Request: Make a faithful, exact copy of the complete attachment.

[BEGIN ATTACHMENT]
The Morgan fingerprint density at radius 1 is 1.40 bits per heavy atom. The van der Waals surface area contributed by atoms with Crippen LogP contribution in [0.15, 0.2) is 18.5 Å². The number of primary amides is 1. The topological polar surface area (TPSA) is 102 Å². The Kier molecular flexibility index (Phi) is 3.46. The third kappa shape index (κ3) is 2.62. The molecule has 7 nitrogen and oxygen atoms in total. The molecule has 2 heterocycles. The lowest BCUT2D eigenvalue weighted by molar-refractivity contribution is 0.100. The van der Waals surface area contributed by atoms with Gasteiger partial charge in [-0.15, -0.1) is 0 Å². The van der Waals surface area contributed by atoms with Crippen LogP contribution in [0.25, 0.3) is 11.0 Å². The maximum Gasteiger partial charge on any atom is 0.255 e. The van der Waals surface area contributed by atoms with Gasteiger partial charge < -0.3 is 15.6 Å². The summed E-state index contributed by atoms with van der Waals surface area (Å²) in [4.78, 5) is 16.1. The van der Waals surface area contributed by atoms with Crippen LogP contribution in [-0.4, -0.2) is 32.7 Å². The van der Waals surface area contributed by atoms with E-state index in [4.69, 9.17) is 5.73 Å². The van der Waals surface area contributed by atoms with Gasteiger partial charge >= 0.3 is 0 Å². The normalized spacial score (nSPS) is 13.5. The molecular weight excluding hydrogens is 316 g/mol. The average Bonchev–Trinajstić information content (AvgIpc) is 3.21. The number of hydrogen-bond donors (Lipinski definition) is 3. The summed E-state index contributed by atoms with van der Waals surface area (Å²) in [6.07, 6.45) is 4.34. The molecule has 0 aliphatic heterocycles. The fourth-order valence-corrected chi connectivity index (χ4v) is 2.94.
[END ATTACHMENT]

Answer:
The Morgan fingerprint density at radius 1 is 1.40 bits per heavy atom. The van der Waals surface area contributed by atoms with Crippen LogP contribution in [0.15, 0.2) is 18.5 Å². The number of primary amides is 1. The topological polar surface area (TPSA) is 102 Å². The Kier molecular flexibility index (Phi) is 3.46. The third kappa shape index (κ3) is 2.62. The molecule has 7 nitrogen and oxygen atoms in total. The molecule has 2 heterocycles. The lowest BCUT2D eigenvalue weighted by molar-refractivity contribution is 0.100. The van der Waals surface area contributed by atoms with Gasteiger partial charge in [-0.15, -0.1) is 0 Å². The van der Waals surface area contributed by atoms with Crippen LogP contribution in [0.25, 0.3) is 11.0 Å². The maximum Gasteiger partial charge on any atom is 0.255 e. The van der Waals surface area contributed by atoms with Gasteiger partial charge < -0.3 is 15.6 Å². The summed E-state index contributed by atoms with van der Waals surface area (Å²) in [4.78, 5) is 16.1. The van der Waals surface area contributed by atoms with Crippen LogP contribution in [-0.4, -0.2) is 32.7 Å². The van der Waals surface area contributed by atoms with E-state index in [4.69, 9.17) is 5.73 Å². The van der Waals surface area contributed by atoms with Gasteiger partial charge >= 0.3 is 0 Å². The normalized spacial score (nSPS) is 13.5. The molecular weight excluding hydrogens is 316 g/mol. The average Bonchev–Trinajstić information content (AvgIpc) is 3.21. The number of hydrogen-bond donors (Lipinski definition) is 3. The summed E-state index contributed by atoms with van der Waals surface area (Å²) in [6.07, 6.45) is 4.34. The molecule has 0 aliphatic heterocycles. The fourth-order valence-corrected chi connectivity index (χ4v) is 2.94.